From: Joseph Legris
X-Mailer: Mozilla 4.77 [en]C-SYMPA (Win95; U)
Subject: Re: Examples Of Common MCU's In Consumer Electronics?
Date: Wed, 11 Sep 2002 14:31:27 -0400
NNTP-Posting-Date: Wed, 11 Sep 2002 14:25:41 EDT
Organization: Bell Sympatico
Geraldo Sazias wrote:
> "matt" wrote in message
> > "Lewin A.R.W. Edwards" wrote in message
> > news:email@example.com...
> > > "Geraldo Sazias"
> > > > Can someone cite some examples of 'common' (frequently used by
> > hobbyists)
> > > > MCU's (AVR,PIC and MSP430) being used in consumer and or mass produced
> > >
> > > I asked the same question of a Microchip rep, since PICs are always
> > > far too expensive for our projects. He said that Visteon uses them in
> > > automotive electronics. I've also seen PICs used - OCCASIONALLY - in
> > > smart batteries. I believe a PIC is also used as part of the
> > > authentication hardware in the Microsoft Xbox.
> > buying small quantity through distribution in the US versus making a
> > units/month in mainland China increases the price at least tenfold . I
> > seen incredible numbers for products made in China . I have an example in
> > mind (can't tell the company or product due to nda) , it retails for $35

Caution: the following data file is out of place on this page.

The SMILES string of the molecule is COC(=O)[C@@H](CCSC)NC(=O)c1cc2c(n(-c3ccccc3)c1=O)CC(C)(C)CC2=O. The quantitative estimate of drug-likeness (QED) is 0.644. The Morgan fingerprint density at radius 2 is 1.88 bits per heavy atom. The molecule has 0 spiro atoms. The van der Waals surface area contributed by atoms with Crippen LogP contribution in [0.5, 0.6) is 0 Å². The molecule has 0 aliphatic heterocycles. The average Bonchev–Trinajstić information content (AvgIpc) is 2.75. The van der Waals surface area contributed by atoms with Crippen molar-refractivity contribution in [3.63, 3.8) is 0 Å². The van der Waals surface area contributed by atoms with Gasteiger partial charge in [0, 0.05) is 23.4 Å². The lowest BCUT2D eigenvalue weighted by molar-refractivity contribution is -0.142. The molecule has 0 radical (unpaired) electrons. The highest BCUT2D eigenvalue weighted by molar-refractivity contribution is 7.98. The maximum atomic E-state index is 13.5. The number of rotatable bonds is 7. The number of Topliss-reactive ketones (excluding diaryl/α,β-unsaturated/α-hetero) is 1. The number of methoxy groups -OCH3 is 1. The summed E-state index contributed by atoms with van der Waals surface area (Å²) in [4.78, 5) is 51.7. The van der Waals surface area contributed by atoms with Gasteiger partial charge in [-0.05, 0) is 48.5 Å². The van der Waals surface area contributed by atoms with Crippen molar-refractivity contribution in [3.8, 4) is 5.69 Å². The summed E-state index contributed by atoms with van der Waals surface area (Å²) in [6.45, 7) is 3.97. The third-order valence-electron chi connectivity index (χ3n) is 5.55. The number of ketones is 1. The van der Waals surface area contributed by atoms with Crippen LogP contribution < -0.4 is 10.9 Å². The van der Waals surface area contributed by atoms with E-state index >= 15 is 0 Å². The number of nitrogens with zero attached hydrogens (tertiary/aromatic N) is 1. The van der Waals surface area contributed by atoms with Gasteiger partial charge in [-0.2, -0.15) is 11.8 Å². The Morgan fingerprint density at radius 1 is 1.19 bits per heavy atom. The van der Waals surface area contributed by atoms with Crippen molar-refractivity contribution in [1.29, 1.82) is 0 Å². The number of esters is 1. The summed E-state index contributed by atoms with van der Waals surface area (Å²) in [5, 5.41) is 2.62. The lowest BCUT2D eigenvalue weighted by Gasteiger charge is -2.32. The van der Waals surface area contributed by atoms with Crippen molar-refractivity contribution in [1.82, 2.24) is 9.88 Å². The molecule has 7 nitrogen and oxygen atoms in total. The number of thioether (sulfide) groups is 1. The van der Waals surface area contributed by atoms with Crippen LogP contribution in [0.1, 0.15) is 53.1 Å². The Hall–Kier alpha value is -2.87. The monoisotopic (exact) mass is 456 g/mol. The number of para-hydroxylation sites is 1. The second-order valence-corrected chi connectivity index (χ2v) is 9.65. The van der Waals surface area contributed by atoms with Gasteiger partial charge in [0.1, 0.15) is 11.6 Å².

> > US stores, is bought wholesale at $15 by a superstore chain , is imported
> > $5 from China by an importing company . The Chinese are paid less than $3,
> > the rest is shipping and customs . BTW, it has a PIC inside , a sensor ,
> > some other circuitry, I estimated BOM cost here through distribution at
> > .
> I know, it's incredible the prices the Chinese are selling these things for.
> I keep wondering whether they're making any money producing these things. If
> you're building something for $3 the profit can't be more than $0.50. I've
> heard rumours that the Taiwanese are satisfied with gross profit margins as
> low a 7%, which probably results in hardly any net profit. I guess they're
> just satisfied with the employment and shipping things around.
I don't think so. There are many very rich Chinese and Taiwanese who got
that way by owning factories, not by working in them.
If a Chinese factory pays US$100/week for a 60 hour week for
semi-skilled assembly work, a $3 product might have 50 cents worth of
labour. The 7% gross margin of 20 cents looks pretty good if there is an
order for 100,000 units, which is just 3 days production in a factory
with 1000 workers. Potential yearly gross profit: US$2 million.